Op-ed: Blowing smoke on e-cigs

  • By Rich Lowry
  • Wednesday, May 11, 2016 1:22pm
  • Opinion

Down through all the millennia that mankind has smoked tobacco, no one would have believed (or even imagined) that a battery-powered contraption with no tobacco would one day be considered a tobacco product.

We’ve long had smokeless tobacco; now we have tobaccoless tobacco. This conceptual breakthrough is the work of federal bureaucrats who are bringing the regulatory hammer down on e-cigarettes in a misbegotten extension of the war on smoking.

The Food and Drug Administration has issued new rules so onerous that they will likely suppress the manufacture of e-cigarettes and kill off small companies making them. Health and Human Services Secretary Sylvia Burwell hailed the action as “an important step in the fight for a tobacco-free generation” — never mind, of course, that e-cigarettes are tobacco-free.

The problem that regulators and so-called public-health advocates have with e-cigarettes is that, unlike nicotine gum or patches (which have proven ineffective as substitutes for smoking), they are a simulacrum of actual cigarettes. People puff on them and emit clouds of aerosol. For all that the experts want to reduce smoking, they can’t abide the idea that people might do it by consuming nicotine in a pantomime of old-fashioned smoking.

It is a strange country that is simultaneously moving to legalize marijuana and to crack down on vaping. But here we are.

There is no doubt that cigarettes are a great cause of human misery; they kill almost 500,000 people a year in the U.S. This is why e-cigarettes, with their potential to diminish smoking, could be a boon to public health.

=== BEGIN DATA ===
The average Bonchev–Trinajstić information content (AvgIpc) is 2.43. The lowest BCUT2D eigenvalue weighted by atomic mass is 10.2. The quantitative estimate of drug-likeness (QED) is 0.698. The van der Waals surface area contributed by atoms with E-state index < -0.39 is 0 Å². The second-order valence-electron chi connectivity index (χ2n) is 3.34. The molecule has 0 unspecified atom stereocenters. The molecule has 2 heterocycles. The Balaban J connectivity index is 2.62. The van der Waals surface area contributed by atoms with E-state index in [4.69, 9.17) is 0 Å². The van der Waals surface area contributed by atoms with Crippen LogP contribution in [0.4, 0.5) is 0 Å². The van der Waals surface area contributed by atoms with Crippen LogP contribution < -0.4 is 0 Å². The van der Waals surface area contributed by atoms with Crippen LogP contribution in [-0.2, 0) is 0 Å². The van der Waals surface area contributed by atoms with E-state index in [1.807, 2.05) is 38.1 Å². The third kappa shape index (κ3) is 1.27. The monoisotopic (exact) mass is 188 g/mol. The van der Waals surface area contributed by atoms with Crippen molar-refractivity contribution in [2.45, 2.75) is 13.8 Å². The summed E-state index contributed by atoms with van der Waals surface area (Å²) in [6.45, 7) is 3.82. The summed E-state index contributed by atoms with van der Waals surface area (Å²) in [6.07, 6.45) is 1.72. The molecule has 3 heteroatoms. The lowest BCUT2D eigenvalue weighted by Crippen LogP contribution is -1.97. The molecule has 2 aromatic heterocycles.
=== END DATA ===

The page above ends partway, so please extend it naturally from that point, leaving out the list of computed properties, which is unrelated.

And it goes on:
They deliver nicotine without the truly harmful part of cigarettes, the tar and chemicals. Regulators purport to fear what is still unknown about e-cigarettes, while ignoring all the evidence that they are vastly safer than analog cigarettes (if cigarettes were only nicotine, they wouldn’t be so problematic). It’s like trying to prove to environmentalists who hate all fossil fuels that fracking is safe.

The FDA is evidently operating on the basis of a regulator’s reverse Hippocratic oath: First, do harm to a burgeoning industry — then hope to find some evidentiary justification for it at some later date.

The new rules are crafted so that every vaping product currently on the market will have to go through an onerous FDA review process. Any new products will have to do the same. The American Vaping Association maintains that submitting an application will cost more than $1 million and take more than 1,700 hours. The regulatory burden will swamp small companies that lack the resources to pour into compliance costs. (The big tobacco companies, in contrast, will be fine.)

The small firms have driven innovation in e-cigarettes. The products have gotten better, with more variety, since their introduction in 2007. That’s manifestly a good thing. The more satisfying e-cigarettes are, and the more they replicate the real smoking experience, the more likely it is that smokers will switch over, or at least use fewer cigarettes.

The highly respected Royal College of Physicians in Britain gets the logic. It issued a report emphasizing the enormous promise of e-cigarettes, which it estimates are 5 percent as dangerous as the real thing. An authority who worked on the report explained to The New York Times that e-cigarettes “have the potential to help half or more of all smokers get off cigarettes. That’s a huge health benefit, bigger than just about any medical intervention.”